Choosing a marine battery that will be right for your boat can be a tough undertaking today due to the numerous types and wide variety of design duties of batteries on the marine market.
Two basic types of marine battery perform two distinctly different jobs. A starting battery is built to crank the starter on your boat’s engine by delivering a high number of amps in short bursts of 5 to 15 seconds. Once the engine starts the onboard alternator quickly recharges the battery.
Marine electrical experts recommend that boat owners have a dedicated starting battery for each engine. The starting battery should be independent of other systems requiring electricity.
The marine cranking amp (MCA) or cranking amp (CA) rating on the battery indicates its starting power. Your engine manual should tell you the recommended MCA/CA for your engine. Get a battery that meets or exceeds that rating.
A house battery or house battery bank supplies power to all the components and systems that run on DC electricity on your boat. Deep-cycle batteries are used for house power. This type of battery is designed to supply a steady flow of power over a long period of time.
The windlass, the bilge pump, the stereo, the trolling motor and the navigation lights are all powered with the house batteries. These batteries are designed and constructed to deliver energy for longer periods and are depleted to a greater degree than starting batteries. They need to be re-charged at a slower rate over a long period of time to assure a long service life.
The chemistry of starting and deep cycle batteries is different. Starting batteries have more plate surface area due to a greater number of plates. This allows for the quick bursts of high energy. Deep-cycle batteries have fewer, but thicker, plates that deliver energy and recharge at a slower rate.
Dual-purpose batteries are used on smaller powerboats that have room for only one battery. The dual-purpose serves as both the starting and house battery.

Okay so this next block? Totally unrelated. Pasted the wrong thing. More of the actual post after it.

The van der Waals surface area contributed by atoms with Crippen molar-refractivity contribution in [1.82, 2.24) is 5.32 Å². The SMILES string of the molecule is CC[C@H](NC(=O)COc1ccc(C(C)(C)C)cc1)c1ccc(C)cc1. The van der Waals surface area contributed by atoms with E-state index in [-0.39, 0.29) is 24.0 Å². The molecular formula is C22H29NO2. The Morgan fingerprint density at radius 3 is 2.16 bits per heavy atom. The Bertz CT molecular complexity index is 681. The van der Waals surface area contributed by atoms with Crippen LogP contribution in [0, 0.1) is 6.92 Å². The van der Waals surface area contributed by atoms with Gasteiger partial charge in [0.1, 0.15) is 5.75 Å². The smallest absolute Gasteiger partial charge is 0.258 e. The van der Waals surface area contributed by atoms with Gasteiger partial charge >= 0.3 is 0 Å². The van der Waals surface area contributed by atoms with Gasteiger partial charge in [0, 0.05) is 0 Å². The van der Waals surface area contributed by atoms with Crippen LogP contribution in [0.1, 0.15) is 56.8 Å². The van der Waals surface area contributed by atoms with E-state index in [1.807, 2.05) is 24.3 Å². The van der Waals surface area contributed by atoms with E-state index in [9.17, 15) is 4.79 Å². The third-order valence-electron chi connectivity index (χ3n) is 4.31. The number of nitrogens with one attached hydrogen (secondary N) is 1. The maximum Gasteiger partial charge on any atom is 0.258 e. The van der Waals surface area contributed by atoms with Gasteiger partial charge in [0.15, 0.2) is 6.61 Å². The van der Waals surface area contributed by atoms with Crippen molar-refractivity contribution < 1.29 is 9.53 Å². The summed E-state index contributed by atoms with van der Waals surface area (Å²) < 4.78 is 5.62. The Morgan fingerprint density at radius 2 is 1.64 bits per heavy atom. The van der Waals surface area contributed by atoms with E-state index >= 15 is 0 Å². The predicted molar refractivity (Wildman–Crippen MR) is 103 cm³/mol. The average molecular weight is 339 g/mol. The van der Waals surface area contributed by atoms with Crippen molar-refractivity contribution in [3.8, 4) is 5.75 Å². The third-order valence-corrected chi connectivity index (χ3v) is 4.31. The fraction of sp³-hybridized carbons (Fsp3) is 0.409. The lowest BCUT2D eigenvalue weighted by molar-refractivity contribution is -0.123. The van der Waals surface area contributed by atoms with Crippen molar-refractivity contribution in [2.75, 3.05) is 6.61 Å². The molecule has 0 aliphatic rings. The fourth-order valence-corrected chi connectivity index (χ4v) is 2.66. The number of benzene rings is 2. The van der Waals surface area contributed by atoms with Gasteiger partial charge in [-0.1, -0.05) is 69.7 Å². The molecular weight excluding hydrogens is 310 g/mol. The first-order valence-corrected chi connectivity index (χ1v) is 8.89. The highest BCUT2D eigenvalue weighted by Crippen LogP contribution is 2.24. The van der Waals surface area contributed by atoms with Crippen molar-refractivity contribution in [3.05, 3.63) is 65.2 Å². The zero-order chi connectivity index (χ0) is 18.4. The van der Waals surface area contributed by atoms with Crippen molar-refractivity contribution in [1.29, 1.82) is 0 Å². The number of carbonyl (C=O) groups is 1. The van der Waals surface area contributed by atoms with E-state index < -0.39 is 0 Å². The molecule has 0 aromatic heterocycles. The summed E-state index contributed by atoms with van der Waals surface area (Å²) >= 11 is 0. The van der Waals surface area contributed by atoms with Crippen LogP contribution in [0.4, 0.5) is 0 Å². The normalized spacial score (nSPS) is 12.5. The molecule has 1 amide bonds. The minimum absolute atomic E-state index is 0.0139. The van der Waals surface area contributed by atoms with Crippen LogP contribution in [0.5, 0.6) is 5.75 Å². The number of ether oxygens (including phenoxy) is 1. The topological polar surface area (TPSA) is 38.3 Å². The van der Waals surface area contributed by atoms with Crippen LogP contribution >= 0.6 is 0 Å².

More Marine Battery Choices
Do you want a traditional wet-cell, gel or AGM (Absorbed Glass Mat) battery? Each has strengths and weaknesses.
Wet-cell or flooded-cell batteries are less expensive, last longer if maintained, and are less likely to be damaged by overcharging. On the downside, their distilled water levels must be maintained and they need sufficient ventilation. There’s also a threat of a battery acid spill.
AGM batteries are completely sealed so there’s no acid spilling, and they require no maintenance. They have better shock and vibration resistance than their flooded counterparts. The cons: They are heavier, cost more and are more likely to be negatively impacted by overcharging.
Like AGM batteries, gel batteries are sealed and require no maintenance. They also have a high resistance to damage done by overcharging. Plus, gels have a low discharge rate so they can be stored for long periods, making them a good choice for boat owners who have a tendency to leave their batteries in storage without recharging. Gels are expensive and they have to be recharged carefully, from 13.8 to 14.1 volts, so chargers with a gel setting are recommended.
Choosing a Marine Battery—Calculate Energy Use
There are more factors to consider when choosing a marine battery. You should determine the size and/or the number of batteries for your house power. This depends a great deal on the amount of electricity the systems on your boat will likely consume over a given period of time.
Figuring out the planned amount of energy use requires some math. Energy use is measured in amp hours. How much electricity will your DC loads use? The current, or amps, multiplied by the time of operation, or hours, equates to amp-hours (Ah) per day. For example, if you have two running lights that each draw 1.5 amps, and those lights are operating for five hours a night, the Ah per day consumption would be 2 x 1.5 x 5 = 15 Ah/Day.
A small powerboat, usually rigged without a separate generator, generally consumes from 60 to 200 Ah per day. A large cruiser or sportfisherman could easily consume upwards of 400 Ah per day.
To calculate what your boat needs make a chart and list the consumption amounts of all systems, everything from the head, to the bilge pump, to the GPS unit. Now, if your boat has AC power, too, that must be factored in if an inverter is used aboard to turn AC current into DC current. More math is required to translate AC usage into DC usage. AC watts x hours/10 = Ah/Day. Now add all of the consumption figures up to come away with a gross energy consumption Ah/Day.
With this figured out, you can determine the battery capacity that meets your energy needs and begin the process of choosing a marine battery. Many experts say your battery capacity should be three to four times your daily energy consumption. So a boater using an estimated 160 Ah per day should have a house battery bank capacity of 560 Ah of capacity.